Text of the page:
Trigger warning: discussion of depression, anxiety, panic attacks, suicide, medication, mental health
Disclaimer: please note I am not a qualified counsellor, medical or mental health professional. I am simply speaking from my own personal experience, mental health journey and experience with medication. Everyone reacts differently, if you are considering medication please consult your doctor and mental health professional.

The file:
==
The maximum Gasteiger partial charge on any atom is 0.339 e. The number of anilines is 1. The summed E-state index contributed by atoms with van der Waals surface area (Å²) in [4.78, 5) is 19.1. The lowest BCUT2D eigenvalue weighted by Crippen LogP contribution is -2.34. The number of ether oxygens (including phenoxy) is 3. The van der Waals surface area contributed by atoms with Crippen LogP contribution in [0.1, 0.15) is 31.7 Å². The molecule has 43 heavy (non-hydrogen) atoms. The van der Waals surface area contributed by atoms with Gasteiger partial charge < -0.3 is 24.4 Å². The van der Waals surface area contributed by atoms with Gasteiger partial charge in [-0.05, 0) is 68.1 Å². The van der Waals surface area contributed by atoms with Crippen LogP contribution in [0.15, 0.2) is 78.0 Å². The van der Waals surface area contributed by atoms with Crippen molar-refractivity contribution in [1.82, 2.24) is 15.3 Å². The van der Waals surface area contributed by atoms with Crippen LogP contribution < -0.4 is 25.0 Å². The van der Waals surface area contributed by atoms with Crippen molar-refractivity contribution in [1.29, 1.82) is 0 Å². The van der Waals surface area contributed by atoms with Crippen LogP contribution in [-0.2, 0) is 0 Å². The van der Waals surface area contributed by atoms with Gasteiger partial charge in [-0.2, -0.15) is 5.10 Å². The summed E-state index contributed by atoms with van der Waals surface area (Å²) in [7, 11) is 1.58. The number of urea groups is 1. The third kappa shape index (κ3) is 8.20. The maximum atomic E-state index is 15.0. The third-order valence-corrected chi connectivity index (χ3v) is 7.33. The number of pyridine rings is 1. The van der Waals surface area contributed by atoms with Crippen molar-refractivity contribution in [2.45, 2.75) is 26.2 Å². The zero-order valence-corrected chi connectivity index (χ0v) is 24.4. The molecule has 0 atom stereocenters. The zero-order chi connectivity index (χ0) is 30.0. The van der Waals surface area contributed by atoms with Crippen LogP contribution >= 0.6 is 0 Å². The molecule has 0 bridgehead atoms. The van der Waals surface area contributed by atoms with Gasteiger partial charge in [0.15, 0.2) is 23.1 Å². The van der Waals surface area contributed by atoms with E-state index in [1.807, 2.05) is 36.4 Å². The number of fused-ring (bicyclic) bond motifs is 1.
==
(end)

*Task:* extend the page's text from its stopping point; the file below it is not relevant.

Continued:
Thank you for your patience everyone. I am sure that you noticed I haven’t written for a little bit. I got some unexpected and heart-wrenching personal news that I needed to take some time off to process. There is still a lot of processing going on, but today, I want to chat about something we’ve discussed briefly on the blog in the past: my mental health and specifically, my journey with medication. I recently celebrated my one-year medication anniversary. I started my medication for depression and anxiety one year ago, right after Thanksgiving, and thought now would be a good time to dive into my story about medication more. Having recently lost a loved one to suicide, my hope is also that the more we discuss mental health and medication in particular, the less of a stigma there will be around these topics and hopefully, the less people we will lose.